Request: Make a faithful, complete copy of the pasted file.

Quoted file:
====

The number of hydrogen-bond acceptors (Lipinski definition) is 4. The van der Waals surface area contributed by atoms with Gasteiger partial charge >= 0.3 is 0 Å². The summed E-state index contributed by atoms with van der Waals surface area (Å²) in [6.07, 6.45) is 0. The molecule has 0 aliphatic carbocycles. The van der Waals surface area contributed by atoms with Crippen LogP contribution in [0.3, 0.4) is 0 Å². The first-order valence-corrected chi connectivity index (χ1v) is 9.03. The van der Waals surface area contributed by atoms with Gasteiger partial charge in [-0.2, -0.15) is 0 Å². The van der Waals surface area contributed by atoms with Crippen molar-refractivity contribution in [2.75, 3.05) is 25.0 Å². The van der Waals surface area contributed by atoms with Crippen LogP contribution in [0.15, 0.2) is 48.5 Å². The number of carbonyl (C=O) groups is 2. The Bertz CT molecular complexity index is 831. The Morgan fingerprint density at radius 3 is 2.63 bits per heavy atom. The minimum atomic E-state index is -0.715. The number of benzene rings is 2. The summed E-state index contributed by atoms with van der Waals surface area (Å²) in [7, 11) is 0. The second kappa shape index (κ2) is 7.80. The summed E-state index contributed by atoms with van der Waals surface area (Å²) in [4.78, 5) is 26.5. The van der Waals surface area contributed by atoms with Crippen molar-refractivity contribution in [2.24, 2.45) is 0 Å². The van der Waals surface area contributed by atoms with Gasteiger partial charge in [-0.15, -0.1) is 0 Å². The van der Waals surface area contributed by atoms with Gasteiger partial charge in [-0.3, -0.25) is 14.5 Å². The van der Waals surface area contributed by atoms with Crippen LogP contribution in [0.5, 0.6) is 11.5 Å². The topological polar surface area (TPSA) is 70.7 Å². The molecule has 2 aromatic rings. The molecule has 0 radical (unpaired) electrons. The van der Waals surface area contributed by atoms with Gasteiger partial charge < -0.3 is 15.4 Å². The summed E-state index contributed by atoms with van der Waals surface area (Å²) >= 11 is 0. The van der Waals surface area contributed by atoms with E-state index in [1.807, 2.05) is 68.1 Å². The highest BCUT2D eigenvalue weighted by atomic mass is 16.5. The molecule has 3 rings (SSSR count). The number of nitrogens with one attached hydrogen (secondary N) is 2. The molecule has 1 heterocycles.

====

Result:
The number of hydrogen-bond acceptors (Lipinski definition) is 4. The van der Waals surface area contributed by atoms with Gasteiger partial charge >= 0.3 is 0 Å². The summed E-state index contributed by atoms with van der Waals surface area (Å²) in [6.07, 6.45) is 0. The molecule has 0 aliphatic carbocycles. The van der Waals surface area contributed by atoms with Crippen LogP contribution in [0.3, 0.4) is 0 Å². The first-order valence-corrected chi connectivity index (χ1v) is 9.03. The van der Waals surface area contributed by atoms with Gasteiger partial charge in [-0.2, -0.15) is 0 Å². The van der Waals surface area contributed by atoms with Crippen molar-refractivity contribution in [2.75, 3.05) is 25.0 Å². The van der Waals surface area contributed by atoms with Crippen LogP contribution in [0.15, 0.2) is 48.5 Å². The number of carbonyl (C=O) groups is 2. The Bertz CT molecular complexity index is 831. The Morgan fingerprint density at radius 3 is 2.63 bits per heavy atom. The minimum atomic E-state index is -0.715. The number of benzene rings is 2. The summed E-state index contributed by atoms with van der Waals surface area (Å²) in [7, 11) is 0. The second kappa shape index (κ2) is 7.80. The summed E-state index contributed by atoms with van der Waals surface area (Å²) in [4.78, 5) is 26.5. The van der Waals surface area contributed by atoms with Crippen molar-refractivity contribution in [2.24, 2.45) is 0 Å². The van der Waals surface area contributed by atoms with Gasteiger partial charge in [-0.15, -0.1) is 0 Å². The van der Waals surface area contributed by atoms with Gasteiger partial charge in [-0.3, -0.25) is 14.5 Å². The van der Waals surface area contributed by atoms with Crippen LogP contribution in [0.5, 0.6) is 11.5 Å². The topological polar surface area (TPSA) is 70.7 Å². The molecule has 2 aromatic rings. The molecule has 0 radical (unpaired) electrons. The van der Waals surface area contributed by atoms with Gasteiger partial charge < -0.3 is 15.4 Å². The summed E-state index contributed by atoms with van der Waals surface area (Å²) >= 11 is 0. The van der Waals surface area contributed by atoms with E-state index in [1.807, 2.05) is 68.1 Å². The highest BCUT2D eigenvalue weighted by atomic mass is 16.5. The molecule has 3 rings (SSSR count). The number of nitrogens with one attached hydrogen (secondary N) is 2. The molecule has 1 heterocycles.